From Tenakee we headed back out into Chatham Strait and then turned west into Peril Strait – a not very perilous place to travel, though there are some strong currents in a few spots that require attention, and one place where we have to wait for slack current to pass safely in order to get to Sitka – our next port of call, and a place where we can restock groceries and enjoy some meals out.

Glacier Bay Part 3 – The Finale

20150705 8273 adventures at reid r20150705 8466 semipalmated plover 2 rWith the concentration of wildlife and grand scenery at every turn it’s easy to get “overstimulated” in Glacier Bay, and after days of constant excitement I start to feel pretty wiped out.  After watching the nursing brown bear, mountain goats, and glacier hike with the black bear all in a day and a half, I needed a little down-time so I put the kayak in the water and grabbed a camera to photograph some wading birds on the nearby shore.  This semi-palmated plover really blended in with the gravel beach, and the least sandpiper was even harder to spot, though there were several in the area.20150705 8304 least sandpiper 3 r20150705 8265 arctic tern rBlack oystercatchers were napping in the shade of a big rock, and a kittiwake flew overhead, chirping at me so I must have been getting too close to its camouflaged nest.  I paddled to a different part of the shoreline but some arctic terns started raising a big fuss and dive-bombing me – at one point I only had the camera to defend myself, waving it in the air to keep the bird away.  As soon as they flew off I moved away from the shore since I suspect this was another case of defending a nest close by.  So much for a relaxing paddle!

There were some interesting rock formations across the cove which looked like a more benign place to paddle and unwind.  As I was half-way across the cove I heard a loud, sharp exhale and a big splash…20150705 8316 orca 3 tail slap r…orcas blowing and tail-slapping!  In some parts of the Pacific Northwest orcas are more common, but in SE Alaska it’s a real treat to see them.  We had been hearing reports of sightings in Glacier Bay over the past week and we spotted a lone male several days earlier, but this was a small group right in our cove.  The sheer rock walls amplified their loud exhales (“blow”) so it sounded like they were all around, though they’re easy to see with their striking black and white coloring.20150705 8351 orcas 8 rWhen I’m paddling in an area where whales are present I periodically slap the side of my kayak to alert them to my presence, since humpbacks use passive listening rather than the more common echo locating that other types of whales and dolphins use.  As I slapped the kayak in response to hearing blowing I realized that the orcas are echo locaters so they probably were already aware of me, and I began to wonder what they might do, and if the slapping would attract them (not a desirable thing, I think).  I got a little nervous every time they disappeared for a few minutes, wondering where they might reappear.  The first sign that they’re back on the surface is the sharp sound of their blow, and I was a comfortable distance from them as they dove and surfaced.  Until…20150705 8415 orcas scary close r…they appeared about 30′ away from me, and I couldn’t un-zoom the lens fast enough.  The sound of their blow so close was quite startling, and my heart was pounding as I wondered if they might decide my kayak was a plaything.  They just came over to either give me a little scare or to just say hello before they began moving out of the cove towards the wider bay.20150705 8422 orca and mountains 2 rWhile all this was happening I was hoping the rest of the crew aboard ADVENTURES heard or saw the orcas, and I felt badly that I didn’t have a radio with me to alert them.  Sure enough, when I asked if they saw the orcas they thought I was joking until I showed them the photos.  Pounding heart PLUS guilt!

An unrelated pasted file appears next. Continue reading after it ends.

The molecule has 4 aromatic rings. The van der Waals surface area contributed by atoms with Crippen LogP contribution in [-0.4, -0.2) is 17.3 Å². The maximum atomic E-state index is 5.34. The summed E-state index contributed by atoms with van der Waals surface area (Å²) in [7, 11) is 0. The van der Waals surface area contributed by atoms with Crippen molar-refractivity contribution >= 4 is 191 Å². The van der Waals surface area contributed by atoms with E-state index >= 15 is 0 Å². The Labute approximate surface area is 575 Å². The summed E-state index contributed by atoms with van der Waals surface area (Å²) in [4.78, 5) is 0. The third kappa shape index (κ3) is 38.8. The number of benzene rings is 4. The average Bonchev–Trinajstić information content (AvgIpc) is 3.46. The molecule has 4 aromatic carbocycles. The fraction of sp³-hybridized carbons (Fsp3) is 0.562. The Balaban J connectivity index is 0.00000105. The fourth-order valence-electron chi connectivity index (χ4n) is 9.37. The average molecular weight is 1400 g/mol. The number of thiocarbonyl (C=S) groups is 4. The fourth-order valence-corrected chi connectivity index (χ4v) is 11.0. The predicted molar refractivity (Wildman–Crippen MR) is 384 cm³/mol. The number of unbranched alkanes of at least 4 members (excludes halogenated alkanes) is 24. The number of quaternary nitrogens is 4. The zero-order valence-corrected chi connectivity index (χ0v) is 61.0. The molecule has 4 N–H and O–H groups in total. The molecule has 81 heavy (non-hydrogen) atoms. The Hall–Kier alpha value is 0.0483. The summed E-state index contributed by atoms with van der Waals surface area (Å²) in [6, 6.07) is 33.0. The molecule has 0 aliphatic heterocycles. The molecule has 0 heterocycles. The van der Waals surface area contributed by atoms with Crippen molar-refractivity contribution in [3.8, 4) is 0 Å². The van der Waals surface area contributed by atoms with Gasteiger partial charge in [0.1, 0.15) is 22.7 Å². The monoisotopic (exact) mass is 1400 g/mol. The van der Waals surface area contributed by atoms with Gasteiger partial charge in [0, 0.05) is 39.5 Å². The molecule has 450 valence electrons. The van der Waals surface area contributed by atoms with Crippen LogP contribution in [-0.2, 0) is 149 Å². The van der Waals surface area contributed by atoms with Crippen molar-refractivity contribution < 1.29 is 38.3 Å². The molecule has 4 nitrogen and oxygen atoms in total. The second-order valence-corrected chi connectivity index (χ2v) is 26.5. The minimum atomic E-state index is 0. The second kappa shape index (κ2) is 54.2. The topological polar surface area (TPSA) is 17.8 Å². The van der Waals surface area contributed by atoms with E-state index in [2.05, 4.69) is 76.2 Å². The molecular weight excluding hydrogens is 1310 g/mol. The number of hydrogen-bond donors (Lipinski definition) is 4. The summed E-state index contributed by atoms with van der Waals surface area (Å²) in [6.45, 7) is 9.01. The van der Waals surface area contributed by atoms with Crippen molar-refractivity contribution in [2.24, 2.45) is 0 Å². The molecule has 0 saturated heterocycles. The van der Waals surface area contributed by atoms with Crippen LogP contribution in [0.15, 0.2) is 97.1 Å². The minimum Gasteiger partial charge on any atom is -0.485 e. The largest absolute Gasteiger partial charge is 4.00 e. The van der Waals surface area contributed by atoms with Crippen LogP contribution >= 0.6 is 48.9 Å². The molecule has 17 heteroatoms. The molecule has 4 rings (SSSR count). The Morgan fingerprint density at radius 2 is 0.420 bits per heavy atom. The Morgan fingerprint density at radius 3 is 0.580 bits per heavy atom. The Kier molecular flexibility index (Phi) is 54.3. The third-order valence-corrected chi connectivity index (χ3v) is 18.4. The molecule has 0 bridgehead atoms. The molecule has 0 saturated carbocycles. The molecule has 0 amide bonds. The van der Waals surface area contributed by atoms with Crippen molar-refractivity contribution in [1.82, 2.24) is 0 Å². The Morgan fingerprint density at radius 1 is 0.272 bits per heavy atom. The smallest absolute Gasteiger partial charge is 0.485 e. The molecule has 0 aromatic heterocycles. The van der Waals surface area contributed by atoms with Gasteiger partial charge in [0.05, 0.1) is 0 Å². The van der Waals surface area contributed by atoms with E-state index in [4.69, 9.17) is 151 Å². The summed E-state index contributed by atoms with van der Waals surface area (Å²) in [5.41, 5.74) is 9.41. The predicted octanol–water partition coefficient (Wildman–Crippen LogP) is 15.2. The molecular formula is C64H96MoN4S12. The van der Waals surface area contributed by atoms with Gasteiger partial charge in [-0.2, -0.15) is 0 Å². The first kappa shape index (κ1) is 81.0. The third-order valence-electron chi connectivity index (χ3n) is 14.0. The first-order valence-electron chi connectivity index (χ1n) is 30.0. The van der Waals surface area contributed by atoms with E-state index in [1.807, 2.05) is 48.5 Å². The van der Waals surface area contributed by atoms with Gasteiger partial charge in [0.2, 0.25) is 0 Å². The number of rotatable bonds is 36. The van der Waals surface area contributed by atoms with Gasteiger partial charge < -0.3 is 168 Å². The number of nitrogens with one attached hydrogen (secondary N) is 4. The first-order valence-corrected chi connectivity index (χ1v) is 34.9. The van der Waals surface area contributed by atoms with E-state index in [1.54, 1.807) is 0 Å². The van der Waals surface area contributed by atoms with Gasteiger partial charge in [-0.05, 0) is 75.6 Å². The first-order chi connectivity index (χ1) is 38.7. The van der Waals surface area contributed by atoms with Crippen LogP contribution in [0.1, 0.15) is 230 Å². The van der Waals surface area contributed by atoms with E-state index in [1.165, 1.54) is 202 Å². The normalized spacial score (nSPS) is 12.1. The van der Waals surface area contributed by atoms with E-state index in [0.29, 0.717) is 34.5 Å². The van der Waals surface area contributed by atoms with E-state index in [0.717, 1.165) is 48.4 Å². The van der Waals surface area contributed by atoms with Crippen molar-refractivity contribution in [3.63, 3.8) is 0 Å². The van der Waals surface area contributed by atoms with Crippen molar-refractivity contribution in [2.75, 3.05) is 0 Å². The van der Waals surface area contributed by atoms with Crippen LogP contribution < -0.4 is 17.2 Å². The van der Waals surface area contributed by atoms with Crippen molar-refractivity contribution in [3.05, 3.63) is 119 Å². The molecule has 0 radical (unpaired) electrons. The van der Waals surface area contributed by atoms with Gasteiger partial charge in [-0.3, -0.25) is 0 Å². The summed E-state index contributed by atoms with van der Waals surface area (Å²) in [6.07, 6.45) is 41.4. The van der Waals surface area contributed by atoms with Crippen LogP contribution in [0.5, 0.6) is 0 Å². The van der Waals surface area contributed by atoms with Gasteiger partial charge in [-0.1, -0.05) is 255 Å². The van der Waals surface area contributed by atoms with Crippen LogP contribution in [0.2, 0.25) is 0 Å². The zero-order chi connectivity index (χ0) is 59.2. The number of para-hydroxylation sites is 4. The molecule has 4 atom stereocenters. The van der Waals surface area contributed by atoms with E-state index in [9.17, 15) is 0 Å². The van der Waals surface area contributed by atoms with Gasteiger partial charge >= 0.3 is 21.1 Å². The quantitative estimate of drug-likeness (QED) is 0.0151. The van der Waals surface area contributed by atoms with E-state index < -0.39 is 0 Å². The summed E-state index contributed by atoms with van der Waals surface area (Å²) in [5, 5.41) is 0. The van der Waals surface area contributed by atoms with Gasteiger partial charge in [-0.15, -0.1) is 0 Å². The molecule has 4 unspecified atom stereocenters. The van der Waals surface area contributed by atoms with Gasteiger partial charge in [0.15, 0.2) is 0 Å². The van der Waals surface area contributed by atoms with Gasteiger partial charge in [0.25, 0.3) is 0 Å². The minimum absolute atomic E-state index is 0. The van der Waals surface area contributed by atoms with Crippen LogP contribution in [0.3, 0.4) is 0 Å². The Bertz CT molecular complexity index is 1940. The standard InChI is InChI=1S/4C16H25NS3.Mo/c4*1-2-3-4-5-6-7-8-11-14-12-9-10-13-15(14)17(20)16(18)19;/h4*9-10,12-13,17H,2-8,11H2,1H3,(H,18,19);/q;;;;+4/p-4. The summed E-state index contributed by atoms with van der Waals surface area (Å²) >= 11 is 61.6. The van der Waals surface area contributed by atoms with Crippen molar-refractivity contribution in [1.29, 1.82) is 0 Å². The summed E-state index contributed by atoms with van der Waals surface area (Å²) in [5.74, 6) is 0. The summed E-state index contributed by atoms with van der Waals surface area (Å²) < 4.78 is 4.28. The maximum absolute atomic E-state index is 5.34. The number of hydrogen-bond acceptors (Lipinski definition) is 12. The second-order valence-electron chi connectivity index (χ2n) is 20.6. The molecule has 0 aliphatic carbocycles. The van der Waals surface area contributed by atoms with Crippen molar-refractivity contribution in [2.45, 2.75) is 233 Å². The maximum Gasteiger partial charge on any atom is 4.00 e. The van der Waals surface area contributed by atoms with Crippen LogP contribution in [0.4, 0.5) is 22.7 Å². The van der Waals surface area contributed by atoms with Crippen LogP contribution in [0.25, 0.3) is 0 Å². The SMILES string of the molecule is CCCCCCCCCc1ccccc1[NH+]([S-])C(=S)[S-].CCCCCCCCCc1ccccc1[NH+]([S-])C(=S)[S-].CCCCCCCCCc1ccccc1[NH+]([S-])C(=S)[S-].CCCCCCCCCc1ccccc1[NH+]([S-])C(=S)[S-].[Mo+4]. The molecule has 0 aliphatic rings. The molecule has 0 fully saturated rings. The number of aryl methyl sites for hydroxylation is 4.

We saved the big dramatic glacier experience for last, waking up to another bright sunny day for a visit to the Johns Hopkins Glacier.  Last year, the inlet to the Johns Hopkins was always choked with brash ice and we couldn’t get very close, but this year the inlet was wide open and we had the morning sun to light the eastern-facing glacier.  This is part of the Johns Hopkins and the smaller Gilman Glacier.20150706 8559 gilman and jh glaciers rSeals were scattered on the brash ice near the face of the glacier, and we’re only allowed into this inlet by the Rangers after the seal pupping season has ended.20150706 8670 seals and brash ice rThe seals swam behind us, always shy, and diving when we turned to look at them.  We really enjoyed the beautiful warm day, and Hank (the consummate Floridian!) was in bare feet on the bow while Jim scooped up a small piece of glacier ice to look at.  We had to navigate around a few bergy bits, and we marveled at the shapes and colors of the ice.20150706 8576 bergy chunk rWe stopped by the Lamplugh Glacier (my favorite) for a few last glacier photos before we headed back down the bay.20150706 8626 adventures and ice r